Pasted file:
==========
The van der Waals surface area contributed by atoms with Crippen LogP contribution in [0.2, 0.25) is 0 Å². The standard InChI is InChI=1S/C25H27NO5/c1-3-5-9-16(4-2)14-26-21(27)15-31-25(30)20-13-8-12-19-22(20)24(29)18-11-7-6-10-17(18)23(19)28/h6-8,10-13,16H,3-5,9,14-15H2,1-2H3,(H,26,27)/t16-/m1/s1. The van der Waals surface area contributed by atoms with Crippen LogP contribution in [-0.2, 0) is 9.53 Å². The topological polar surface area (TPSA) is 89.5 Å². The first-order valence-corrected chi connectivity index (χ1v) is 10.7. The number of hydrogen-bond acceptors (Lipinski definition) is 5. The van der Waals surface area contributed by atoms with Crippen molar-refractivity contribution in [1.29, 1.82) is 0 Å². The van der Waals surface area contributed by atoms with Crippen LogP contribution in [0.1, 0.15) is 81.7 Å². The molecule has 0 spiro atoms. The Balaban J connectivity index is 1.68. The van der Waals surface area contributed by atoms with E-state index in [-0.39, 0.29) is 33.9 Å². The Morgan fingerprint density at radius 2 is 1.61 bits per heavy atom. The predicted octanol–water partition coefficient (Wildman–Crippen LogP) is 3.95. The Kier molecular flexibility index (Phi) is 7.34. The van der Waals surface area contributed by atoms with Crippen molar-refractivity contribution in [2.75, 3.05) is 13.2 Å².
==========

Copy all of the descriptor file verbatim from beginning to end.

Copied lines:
The van der Waals surface area contributed by atoms with Crippen LogP contribution in [0.2, 0.25) is 0 Å². The standard InChI is InChI=1S/C25H27NO5/c1-3-5-9-16(4-2)14-26-21(27)15-31-25(30)20-13-8-12-19-22(20)24(29)18-11-7-6-10-17(18)23(19)28/h6-8,10-13,16H,3-5,9,14-15H2,1-2H3,(H,26,27)/t16-/m1/s1. The van der Waals surface area contributed by atoms with Crippen LogP contribution in [-0.2, 0) is 9.53 Å². The topological polar surface area (TPSA) is 89.5 Å². The first-order valence-corrected chi connectivity index (χ1v) is 10.7. The number of hydrogen-bond acceptors (Lipinski definition) is 5. The van der Waals surface area contributed by atoms with Crippen molar-refractivity contribution in [1.29, 1.82) is 0 Å². The van der Waals surface area contributed by atoms with Crippen LogP contribution in [0.1, 0.15) is 81.7 Å². The molecule has 0 spiro atoms. The Balaban J connectivity index is 1.68. The van der Waals surface area contributed by atoms with E-state index in [-0.39, 0.29) is 33.9 Å². The Morgan fingerprint density at radius 2 is 1.61 bits per heavy atom. The predicted octanol–water partition coefficient (Wildman–Crippen LogP) is 3.95. The Kier molecular flexibility index (Phi) is 7.34. The van der Waals surface area contributed by atoms with Crippen molar-refractivity contribution in [2.75, 3.05) is 13.2 Å².